The alignment of candidate positions on foreign policy and military missions offers predictability to Army leaders on two fronts.  First, a Republican candidate will likely try to increase defense budgets, and a Democratic candidate will likely support continued sequestration limits.  However, Army end strength is unlikely to increase regardless of the election outcome.

Second, consensus limits the number of challenges that candidates can expect military planners to prepare for and narrows their preferred “ways” to confront those challenges.  Everybody wants to defeat ISIS and the prevailing means in both parties is reliant on a regional Sunni force bearing the ground fight burden.  All candidates are concerned with nuclear proliferation and possible rogue behavior by North Korea and Iran.  Beyond traditional deterrence, candidates differ on approaches to confront these challenges; but no candidate is advocating a direct military response.  Finally, the candidates would like to build U.S. and partner nation military capabilities to respond to Russian designs for Eastern Europe and Chinese assertiveness in Asia.  The general alignment of these policy positions significantly narrows the military planning aperture and narrows the focus of Army senior leaders toward that of combat readiness.

Political candidates have not addressed four key issues that should concern military leaders.  They all stem from the idea that challengers and partners get a say in setting conditions that will motivate and limit the range of U.S. options.  The first issue involves “soft power” produced outcomes achieved by strengthening alliances, nurturing relationships, and building military capacity among partners.  The candidates have not provided insight into the military’s role in supporting diplomacy, partner engagement, and relationship networking to achieve these “soft power” goals. Second, no candidate has laid out a plan for dealing with China in the “Gray Zone,”– that coercive competitive space short of sustained conflict.  Russia and China have both threatened U.S. national interests without exceeding a threshold for direct military action.  Short of precipitating a fight, China is currently advancing its interests at the expense of the United States in this competitive space. Third, no political or military leader is anxious to engage in a regime change operation any time soon.  Yet, from a military perspective, the leadership vacuum in Syria, Iraq, Libya, Yemen and a host of other states around the globe present the same challenges.  As conditions in those states directly or indirectly affect the American people or their interests, the military must be prepared to act.  Finally, partners might not be willing or able to accommodate the burden the candidates expect of them without significant U.S. ground force involvement. Lieutenant General H.R. McMaster cautions that the primary reliance by the United States “on proxies is often problematic due to variations in capability and the impact of incongruous interests on each party’s willingness to act.”4  Limited warfighting capabilities, misaligned interests, and differing degrees of commitment may confound each candidate’s vision of dealing with future challenges without U.S. ground forces.  In addition, some new partners lack the training or inclination to employ their forces (to fight or manage the peace) in ways that conform to U.S. sensibilities and ethical norms.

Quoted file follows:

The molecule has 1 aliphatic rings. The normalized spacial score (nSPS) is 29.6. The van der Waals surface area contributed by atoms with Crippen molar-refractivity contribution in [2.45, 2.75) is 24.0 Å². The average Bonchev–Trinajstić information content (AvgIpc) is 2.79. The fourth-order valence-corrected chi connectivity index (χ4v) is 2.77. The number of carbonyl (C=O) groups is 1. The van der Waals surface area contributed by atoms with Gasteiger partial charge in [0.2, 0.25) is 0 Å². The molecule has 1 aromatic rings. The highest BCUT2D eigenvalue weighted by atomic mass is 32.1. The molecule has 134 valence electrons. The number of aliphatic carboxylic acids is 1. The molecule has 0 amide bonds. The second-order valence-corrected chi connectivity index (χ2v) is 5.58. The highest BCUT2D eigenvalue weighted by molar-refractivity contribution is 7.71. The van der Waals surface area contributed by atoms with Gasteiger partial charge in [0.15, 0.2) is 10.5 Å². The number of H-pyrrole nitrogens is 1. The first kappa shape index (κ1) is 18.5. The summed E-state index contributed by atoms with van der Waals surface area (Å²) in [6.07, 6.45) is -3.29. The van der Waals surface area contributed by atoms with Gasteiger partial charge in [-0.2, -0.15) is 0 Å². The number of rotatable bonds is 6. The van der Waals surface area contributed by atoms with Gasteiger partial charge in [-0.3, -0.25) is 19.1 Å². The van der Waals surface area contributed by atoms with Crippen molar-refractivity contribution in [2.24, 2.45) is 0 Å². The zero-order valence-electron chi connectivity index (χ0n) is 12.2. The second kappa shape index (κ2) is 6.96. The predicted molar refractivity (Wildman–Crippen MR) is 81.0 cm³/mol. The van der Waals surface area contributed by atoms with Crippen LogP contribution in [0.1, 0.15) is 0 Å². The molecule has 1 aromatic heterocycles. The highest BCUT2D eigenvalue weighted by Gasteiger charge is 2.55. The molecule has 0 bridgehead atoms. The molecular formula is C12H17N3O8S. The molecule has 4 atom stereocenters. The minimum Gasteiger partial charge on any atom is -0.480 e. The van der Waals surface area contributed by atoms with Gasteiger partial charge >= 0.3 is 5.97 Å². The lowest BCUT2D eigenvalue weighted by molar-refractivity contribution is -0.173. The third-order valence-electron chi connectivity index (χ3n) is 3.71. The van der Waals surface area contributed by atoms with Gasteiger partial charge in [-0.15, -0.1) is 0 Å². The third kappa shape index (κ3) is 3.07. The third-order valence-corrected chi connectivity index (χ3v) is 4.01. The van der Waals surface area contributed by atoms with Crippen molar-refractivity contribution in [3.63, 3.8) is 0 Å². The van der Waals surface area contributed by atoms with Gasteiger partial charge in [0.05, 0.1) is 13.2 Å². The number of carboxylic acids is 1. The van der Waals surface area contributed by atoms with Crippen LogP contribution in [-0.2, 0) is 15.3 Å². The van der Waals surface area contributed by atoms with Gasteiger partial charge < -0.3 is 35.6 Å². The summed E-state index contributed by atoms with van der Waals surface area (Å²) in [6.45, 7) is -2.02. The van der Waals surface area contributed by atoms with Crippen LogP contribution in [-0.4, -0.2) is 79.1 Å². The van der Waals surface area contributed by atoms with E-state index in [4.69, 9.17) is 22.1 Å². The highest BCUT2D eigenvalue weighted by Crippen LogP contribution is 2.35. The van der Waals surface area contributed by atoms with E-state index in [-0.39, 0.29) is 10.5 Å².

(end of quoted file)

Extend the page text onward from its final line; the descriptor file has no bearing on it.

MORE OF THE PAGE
History and the vagaries of campaign rhetoric caution against making predictions as to how a candidate, once president, will employ U.S. military forces around the world – regardless of what they proffer during the campaign.  Yet two insights seem clear.  First, the near single-minded focus of the Army’s leadership to maintain current force combat readiness despite declining budgets seems well placed.  Second, as an institution, the Army must put some time and energy into examining how to win in contested security environments that do not resemble historic, state-centric, warfare – for it is likely that the Army will find itself engaged in those contested environments in the near future. Developing relationship networks, assuring partners through engagement, and finding ways to compete in the “Gray Zone” between peace and war are as important to advancing U.S. interests as sustaining the Army’s capacity to fight and win the nation’s wars.


     1. Clinton Campaign web page, National Security tab, available from

2. John Kasich, “Making America Safer and Defeating ISIS,” National Security Speech, Washington, DC, November 17, 2015, available from

3. Clinton Campaign web page, National Security Tab, Defeat ISIS paragraph, available from

4. H.R. McMaster, “Thinking Clearly about War and the Future of Warfare – The U.S. Army Operating Concept,” Military Balance Blog, October 23, 2014, available from


The views expressed in this Strategic Insights article are those of the author and do not necessarily reflect the official policy or position of the Department of the Army, the Department of Defense, or the U.S. Government. This article is cleared for public release; distribution is unlimited.


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“Strategic Insights: 2016 Campaign: National Security Debate, Army Impl” by William G. Braun III (